The sonotrode (7′″) illustrated in FIG. 5 includes a ball shaped sonotrode head (8′″). The sonotrode (7′″) can be connected to the hand piece (1) with the attachment thread (11′″). The ball shaped treatment face (9′″) is supplied with the treatment liquid through the channel (10′″). Such a ball shaped formed treatment face allows a point precise application of the sonotrode (7′″) in the wound region. The sonotrode head can, as shown, be comprised of two balls fitted next to each other or also as a single ball or as three or more balls. The number of the next to each other placed balls influences the intensity and the course of the ultrasound vibrations.

In addition, other formed sonotrode head shapes, such as for example spoon shape or hook shape sonotrode heads, are conceivable corresponding to special requirements in addition to the forms of the sonotrode heads illustrated in FIGS. 2 through 5. Some additional forms of sonotrode heads are shown in FIGS. 6 through 11.

For all illustrated and described forms of the sonotrode heads holds that, a dissipation of the heat generated by the ultrasound is performed simultaneously with the liquid atomization within the applicator and at the radiating border faces. Possibly required touch contacts with the wound region can be performed under low-pain based on the liquid fog present and/or based on the liquid film disposed on the surface. The bactericidal effects of the ultrasound operate sterilizing within the zone treated. While the occurrence of a liquid cavitation contributes to the cleaning of tissue zones disposed on the surface, the forced micro-massaging stimulates the microcirculation in the treatment region based on the high alternating sound pressure.

The wound cavitation processes feature a highly efficient, deep penetrating, and bactericidal effect when subjected to ultrasound assisted wound treatment in addition to mechanical rinsing effects. A special wound treatment solution according to Schikorski can be applied for this purpose. This solution is a modified local tumescence anesthetic to which heparin has been added. Cavitations, which are defined as micro gas bubbles imploding cyclically, cause destruction of bacteria, viruses and fungi. The cavitation effects reach deeper into the wound than pure rinsing effects due to ultrasound pressure. Infected chronic wounds are characterized by an acidic wound environment that causes pain. The traits of aseptic wounds change as the bacteria remnants are broken down and the wound environment turns neutral, starting to become permanently free of pain. The neutral wound base tends to heal more quickly.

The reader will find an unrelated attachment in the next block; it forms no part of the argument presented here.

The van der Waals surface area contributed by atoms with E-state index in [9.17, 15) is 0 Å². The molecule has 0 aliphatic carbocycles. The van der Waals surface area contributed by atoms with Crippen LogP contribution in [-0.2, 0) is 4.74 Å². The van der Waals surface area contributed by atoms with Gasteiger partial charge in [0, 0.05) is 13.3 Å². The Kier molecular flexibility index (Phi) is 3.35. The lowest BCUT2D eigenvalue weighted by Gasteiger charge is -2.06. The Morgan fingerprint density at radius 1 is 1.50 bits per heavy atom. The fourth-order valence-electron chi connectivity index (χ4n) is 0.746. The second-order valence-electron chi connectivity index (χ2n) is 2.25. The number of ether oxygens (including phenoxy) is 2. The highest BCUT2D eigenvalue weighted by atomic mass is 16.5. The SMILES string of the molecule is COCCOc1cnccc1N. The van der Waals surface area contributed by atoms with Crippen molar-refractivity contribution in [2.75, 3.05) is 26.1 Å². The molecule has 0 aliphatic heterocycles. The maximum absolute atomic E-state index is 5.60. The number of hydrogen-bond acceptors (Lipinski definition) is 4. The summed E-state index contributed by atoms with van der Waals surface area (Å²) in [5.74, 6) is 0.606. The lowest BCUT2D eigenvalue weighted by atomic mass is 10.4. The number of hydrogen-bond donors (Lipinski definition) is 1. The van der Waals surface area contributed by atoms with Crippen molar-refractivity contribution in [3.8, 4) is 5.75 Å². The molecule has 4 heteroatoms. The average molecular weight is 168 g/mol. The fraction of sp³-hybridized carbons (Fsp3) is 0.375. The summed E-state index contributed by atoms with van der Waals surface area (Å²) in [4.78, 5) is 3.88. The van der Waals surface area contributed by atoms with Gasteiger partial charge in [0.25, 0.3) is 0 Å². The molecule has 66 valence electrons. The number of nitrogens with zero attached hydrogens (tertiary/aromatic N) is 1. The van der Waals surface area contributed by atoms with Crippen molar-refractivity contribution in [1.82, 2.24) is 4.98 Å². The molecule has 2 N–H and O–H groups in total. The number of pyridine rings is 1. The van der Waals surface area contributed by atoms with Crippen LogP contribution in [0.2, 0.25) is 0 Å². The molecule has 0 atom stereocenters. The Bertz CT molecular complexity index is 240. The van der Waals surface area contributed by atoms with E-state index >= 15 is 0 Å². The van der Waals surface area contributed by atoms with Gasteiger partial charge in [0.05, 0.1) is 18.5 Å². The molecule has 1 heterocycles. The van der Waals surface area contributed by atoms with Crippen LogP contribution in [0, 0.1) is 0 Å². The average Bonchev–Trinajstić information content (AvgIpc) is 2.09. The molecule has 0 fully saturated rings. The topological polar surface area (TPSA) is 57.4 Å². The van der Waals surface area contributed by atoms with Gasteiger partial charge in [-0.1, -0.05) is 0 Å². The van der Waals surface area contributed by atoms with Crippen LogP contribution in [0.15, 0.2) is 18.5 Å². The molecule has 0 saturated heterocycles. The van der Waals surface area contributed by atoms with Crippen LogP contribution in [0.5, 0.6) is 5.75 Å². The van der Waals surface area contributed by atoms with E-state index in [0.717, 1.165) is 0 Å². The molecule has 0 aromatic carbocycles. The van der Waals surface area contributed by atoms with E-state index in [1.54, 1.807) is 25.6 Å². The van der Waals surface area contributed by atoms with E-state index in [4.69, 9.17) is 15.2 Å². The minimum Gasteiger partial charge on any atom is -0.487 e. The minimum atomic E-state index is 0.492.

The method according to the present invention employs the skills involved in using the sonotrode. In accordance with the present invention a surgeon fills the bone with liquid after removal of an old or no longer suitable prosthesis. The surgeon then enters a sonotrode into the liquid. The liquid will be associated with the bone.

The sonotrode can by all means have a length from about 25 to 40 cm. The head of the sonotrode preferably is comprised of several balls sequentially following each other. This shape has proven to be particular advantageous, because the ball shaped structure induces an optimum energy flow. The cavitation generated in the liquid by the ultrasonic vibrations leads to a destruction of the bacteria. The time duration of employment of the ultrasound sonotrode depends on the extent of the inflammation to be treated, the time period duration can by all means amount to several minutes. Under certain circumstances the step of employing the ultrasound sonotrode is to be repeated prior to the implantation of the new prosthesis.

Then the new prosthesis can be inserted after termination of the ultrasound treatment without that an inflammation has to be feared, in contrast to the conventional method, where frequently residual centers of inflammation remain, which centers of inflammation can then result at best or at worst in new problems. Now a third path of a physical germ and bacteria destruction is opened up by the present invention.

The knowledge available based on the present invention opens new paths for the surgeon in the treatment of other inflammations occurring in the body of a patient. Thus germs of inflammation can be destroyed with the ultrasound method, which germs of an inflammation have led for example to an inflammation of the gums of the teeth, or to an inflammation of the peritoneum (peritonitis) in the abdominal space after an intestinal hernia or gastrocele. Not only are the germs and bacteria destroyed with the ultrasound method, which germs and bacteria multiply in an absence of oxygen, but also those germs and bacteria, which multiply in the presence of air.

It is necessary to open the abdomen and to flush several times the abdominal cavity. After termination of the surgical operation antibiotics are dispensed with a patient for destruction of the germs and bacteria.